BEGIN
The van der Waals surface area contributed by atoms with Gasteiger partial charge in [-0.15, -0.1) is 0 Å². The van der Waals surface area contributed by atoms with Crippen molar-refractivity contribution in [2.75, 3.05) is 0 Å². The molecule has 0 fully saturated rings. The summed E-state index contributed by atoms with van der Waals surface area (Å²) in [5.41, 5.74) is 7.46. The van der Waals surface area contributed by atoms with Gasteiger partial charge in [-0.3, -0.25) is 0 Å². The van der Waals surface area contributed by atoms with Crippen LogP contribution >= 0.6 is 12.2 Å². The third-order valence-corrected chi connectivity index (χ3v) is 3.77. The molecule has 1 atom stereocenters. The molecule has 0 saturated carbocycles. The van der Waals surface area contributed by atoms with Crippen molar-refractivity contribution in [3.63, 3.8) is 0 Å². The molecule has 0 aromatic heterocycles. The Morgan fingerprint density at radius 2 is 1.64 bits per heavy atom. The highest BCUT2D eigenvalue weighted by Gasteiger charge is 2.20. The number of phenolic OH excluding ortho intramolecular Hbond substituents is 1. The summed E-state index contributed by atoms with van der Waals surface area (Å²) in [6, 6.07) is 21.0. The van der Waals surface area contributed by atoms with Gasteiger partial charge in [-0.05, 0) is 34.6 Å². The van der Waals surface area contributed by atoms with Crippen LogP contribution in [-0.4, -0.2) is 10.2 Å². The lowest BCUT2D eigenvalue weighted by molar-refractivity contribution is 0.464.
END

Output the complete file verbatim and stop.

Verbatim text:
The van der Waals surface area contributed by atoms with Gasteiger partial charge in [-0.15, -0.1) is 0 Å². The van der Waals surface area contributed by atoms with Crippen molar-refractivity contribution in [2.75, 3.05) is 0 Å². The molecule has 0 fully saturated rings. The summed E-state index contributed by atoms with van der Waals surface area (Å²) in [5.41, 5.74) is 7.46. The van der Waals surface area contributed by atoms with Gasteiger partial charge in [-0.3, -0.25) is 0 Å². The van der Waals surface area contributed by atoms with Crippen LogP contribution >= 0.6 is 12.2 Å². The third-order valence-corrected chi connectivity index (χ3v) is 3.77. The molecule has 1 atom stereocenters. The molecule has 0 saturated carbocycles. The van der Waals surface area contributed by atoms with Crippen molar-refractivity contribution in [3.63, 3.8) is 0 Å². The molecule has 0 aromatic heterocycles. The Morgan fingerprint density at radius 2 is 1.64 bits per heavy atom. The highest BCUT2D eigenvalue weighted by Gasteiger charge is 2.20. The number of phenolic OH excluding ortho intramolecular Hbond substituents is 1. The summed E-state index contributed by atoms with van der Waals surface area (Å²) in [6, 6.07) is 21.0. The van der Waals surface area contributed by atoms with Gasteiger partial charge in [-0.05, 0) is 34.6 Å². The van der Waals surface area contributed by atoms with Crippen LogP contribution in [-0.4, -0.2) is 10.2 Å². The lowest BCUT2D eigenvalue weighted by molar-refractivity contribution is 0.464.